Have any of you heard echoes? Where? (The most likely answer will be "outdoors at a canyon", but ask them if they have heard echoes anywhere else. The answer you are looking for is "inside a room.") Just like sound echoing all around in a room or a concert hall, sound is bouncing all around and echoing inside the sun. Here is a picture created with a computer that shows how sound echoes inside the sun. (show slide #2).

Sound is a vibration, it moves things up and down, back and forth. I have a Slinky™ here, and I need some help to show you how vibrations move things back and forth. (Get a helper to hold down one end of a slinky on a desk top. Take the other end, and shake it horizontally once to get a wave traveling down to and reflecting off the stationary end.) Did you see how the vibration moved the Slinky back and forth? Also, did you see how the vibration bounced off the end that was being held down? The bouncing is what causes echoes, and it also happens inside the sun when the sound hits the surface like in the picture. Also, you can actually see the vibration because it makes the Slinky move.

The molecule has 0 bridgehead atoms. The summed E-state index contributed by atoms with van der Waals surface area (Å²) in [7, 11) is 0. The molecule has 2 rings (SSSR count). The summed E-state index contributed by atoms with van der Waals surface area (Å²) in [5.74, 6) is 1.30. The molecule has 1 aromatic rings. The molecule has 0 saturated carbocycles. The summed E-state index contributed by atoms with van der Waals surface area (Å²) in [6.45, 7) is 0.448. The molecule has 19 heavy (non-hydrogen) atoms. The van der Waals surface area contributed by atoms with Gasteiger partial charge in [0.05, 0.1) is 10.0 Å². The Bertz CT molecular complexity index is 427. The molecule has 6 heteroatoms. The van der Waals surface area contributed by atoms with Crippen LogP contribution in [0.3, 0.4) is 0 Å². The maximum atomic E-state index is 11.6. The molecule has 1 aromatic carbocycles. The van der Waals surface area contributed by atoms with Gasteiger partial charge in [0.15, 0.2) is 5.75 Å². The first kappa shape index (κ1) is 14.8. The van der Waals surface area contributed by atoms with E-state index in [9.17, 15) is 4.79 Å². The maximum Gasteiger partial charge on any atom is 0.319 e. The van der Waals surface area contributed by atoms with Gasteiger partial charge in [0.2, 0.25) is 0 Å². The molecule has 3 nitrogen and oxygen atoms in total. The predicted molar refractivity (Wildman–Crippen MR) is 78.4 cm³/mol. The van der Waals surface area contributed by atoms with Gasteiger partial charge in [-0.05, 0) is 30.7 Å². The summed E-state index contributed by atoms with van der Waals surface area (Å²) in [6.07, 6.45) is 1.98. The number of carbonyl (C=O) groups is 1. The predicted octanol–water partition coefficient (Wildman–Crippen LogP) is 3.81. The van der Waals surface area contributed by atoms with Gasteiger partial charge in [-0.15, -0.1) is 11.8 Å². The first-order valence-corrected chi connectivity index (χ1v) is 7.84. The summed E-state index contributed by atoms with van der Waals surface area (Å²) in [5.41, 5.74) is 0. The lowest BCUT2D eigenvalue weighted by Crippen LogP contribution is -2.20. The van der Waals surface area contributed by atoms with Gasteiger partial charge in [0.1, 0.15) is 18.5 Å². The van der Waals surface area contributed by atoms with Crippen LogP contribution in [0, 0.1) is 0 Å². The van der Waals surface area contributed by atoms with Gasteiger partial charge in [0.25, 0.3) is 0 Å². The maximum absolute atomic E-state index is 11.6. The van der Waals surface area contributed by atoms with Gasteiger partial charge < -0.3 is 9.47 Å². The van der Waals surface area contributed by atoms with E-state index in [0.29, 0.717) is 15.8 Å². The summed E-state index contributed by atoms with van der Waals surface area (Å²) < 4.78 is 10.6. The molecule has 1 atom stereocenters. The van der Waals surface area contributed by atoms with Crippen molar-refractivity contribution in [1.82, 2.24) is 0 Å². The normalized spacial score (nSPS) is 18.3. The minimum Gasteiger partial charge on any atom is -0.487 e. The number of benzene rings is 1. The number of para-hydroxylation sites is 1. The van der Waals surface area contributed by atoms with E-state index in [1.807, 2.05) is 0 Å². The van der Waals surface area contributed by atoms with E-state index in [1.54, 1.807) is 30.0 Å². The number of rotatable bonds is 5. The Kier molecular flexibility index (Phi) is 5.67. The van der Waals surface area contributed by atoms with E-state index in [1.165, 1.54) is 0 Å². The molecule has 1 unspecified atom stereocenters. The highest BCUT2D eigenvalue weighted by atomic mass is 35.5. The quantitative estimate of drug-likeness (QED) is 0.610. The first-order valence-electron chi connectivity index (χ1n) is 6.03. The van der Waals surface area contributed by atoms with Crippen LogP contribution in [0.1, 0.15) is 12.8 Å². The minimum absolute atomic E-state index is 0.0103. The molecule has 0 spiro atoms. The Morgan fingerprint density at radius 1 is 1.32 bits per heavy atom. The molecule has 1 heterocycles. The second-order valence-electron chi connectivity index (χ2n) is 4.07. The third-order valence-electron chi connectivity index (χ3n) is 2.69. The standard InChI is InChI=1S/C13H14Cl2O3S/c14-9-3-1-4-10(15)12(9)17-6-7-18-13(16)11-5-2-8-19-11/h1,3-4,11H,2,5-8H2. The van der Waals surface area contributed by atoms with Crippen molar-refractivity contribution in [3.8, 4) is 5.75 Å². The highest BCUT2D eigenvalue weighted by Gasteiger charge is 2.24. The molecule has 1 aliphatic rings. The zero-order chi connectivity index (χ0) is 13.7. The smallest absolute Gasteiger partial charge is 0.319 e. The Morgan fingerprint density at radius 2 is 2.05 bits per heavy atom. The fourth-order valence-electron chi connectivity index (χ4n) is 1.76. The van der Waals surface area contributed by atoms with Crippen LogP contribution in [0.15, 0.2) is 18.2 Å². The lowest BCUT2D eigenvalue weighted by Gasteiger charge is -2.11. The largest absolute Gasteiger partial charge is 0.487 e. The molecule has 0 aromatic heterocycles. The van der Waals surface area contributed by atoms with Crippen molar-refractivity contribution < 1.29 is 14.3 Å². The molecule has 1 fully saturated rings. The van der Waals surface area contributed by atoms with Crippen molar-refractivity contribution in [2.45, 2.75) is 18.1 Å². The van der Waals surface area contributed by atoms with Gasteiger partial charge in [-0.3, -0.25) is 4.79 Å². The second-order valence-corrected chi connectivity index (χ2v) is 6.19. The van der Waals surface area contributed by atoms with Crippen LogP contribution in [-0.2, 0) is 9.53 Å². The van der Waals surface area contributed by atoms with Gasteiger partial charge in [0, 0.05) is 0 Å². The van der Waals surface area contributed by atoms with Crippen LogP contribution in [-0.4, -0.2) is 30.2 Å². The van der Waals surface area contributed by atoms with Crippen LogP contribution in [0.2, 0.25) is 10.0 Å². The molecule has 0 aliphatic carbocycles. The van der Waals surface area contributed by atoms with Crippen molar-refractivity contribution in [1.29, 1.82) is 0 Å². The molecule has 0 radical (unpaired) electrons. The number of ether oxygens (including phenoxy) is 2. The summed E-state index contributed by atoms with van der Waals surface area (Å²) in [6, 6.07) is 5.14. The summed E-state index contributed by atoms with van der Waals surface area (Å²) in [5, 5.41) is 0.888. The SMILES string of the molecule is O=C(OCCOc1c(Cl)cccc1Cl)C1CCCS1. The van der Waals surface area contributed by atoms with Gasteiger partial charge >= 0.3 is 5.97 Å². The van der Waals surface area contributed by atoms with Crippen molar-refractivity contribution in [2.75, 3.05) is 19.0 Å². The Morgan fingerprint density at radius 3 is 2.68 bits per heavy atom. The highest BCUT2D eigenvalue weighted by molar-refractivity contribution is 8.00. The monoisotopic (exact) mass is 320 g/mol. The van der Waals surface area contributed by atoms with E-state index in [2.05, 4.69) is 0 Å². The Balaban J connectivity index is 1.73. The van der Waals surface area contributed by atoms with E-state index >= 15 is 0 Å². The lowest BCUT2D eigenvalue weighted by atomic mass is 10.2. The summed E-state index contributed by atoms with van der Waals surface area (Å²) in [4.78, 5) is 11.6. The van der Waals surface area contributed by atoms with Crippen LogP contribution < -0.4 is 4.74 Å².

Computer image of cutaway of sun showing up and down pattern of one solar musical note

The sun is like a huge musical instrument. It rings like a bell, and vibrates like an organ pipe. Does anybody know how many keys or musical notes a piano has? (Answer is 88). Just like a piano has 88 keys or musical notes, the sun has 10 million keys or notes. Astronomers are measuring the solar music in order to determine what its heart is like. This is like listening to a song to understand the singer. Here is a picture made with a computer showing the pattern of up and down movement from a single solar musical note. (show slide #3) The red and blue colors were put into the picture so you can tell which parts of the sun are moving up (blue), and which are going down (red).

Image of actual solar surface showing the up and down pattern
of all 10 million solar musical notes together at one instant

Since the vibrations of the solar sound make parts of the outside of the sun move up and down, astronomers can study the sound by looking at the sun. This is good, since there is no air between the sun and the Earth and so there is no way for us to actually hear the sound. But, we can use special cameras to watch the outside of the sun move up and down. Here is a snapshot of the outside of the sun showing the up and down areas from all 10 million solar musical notes (show slide #4).

Image of the keyboard of solar music

This picture (show slide #5) is a way for astronomers to sort out and look at all 10 million notes of the solar music at once. This picture sort of looks like the rainbow pictures you saw earlier, and is really a spectrum of sound rather than light from the sun. You can see a bunch of dots at the left side of this picture. These dots are individual solar notes, like the keys on a piano keyboard. At the right of the picture, the notes blend together and you can't see them very well.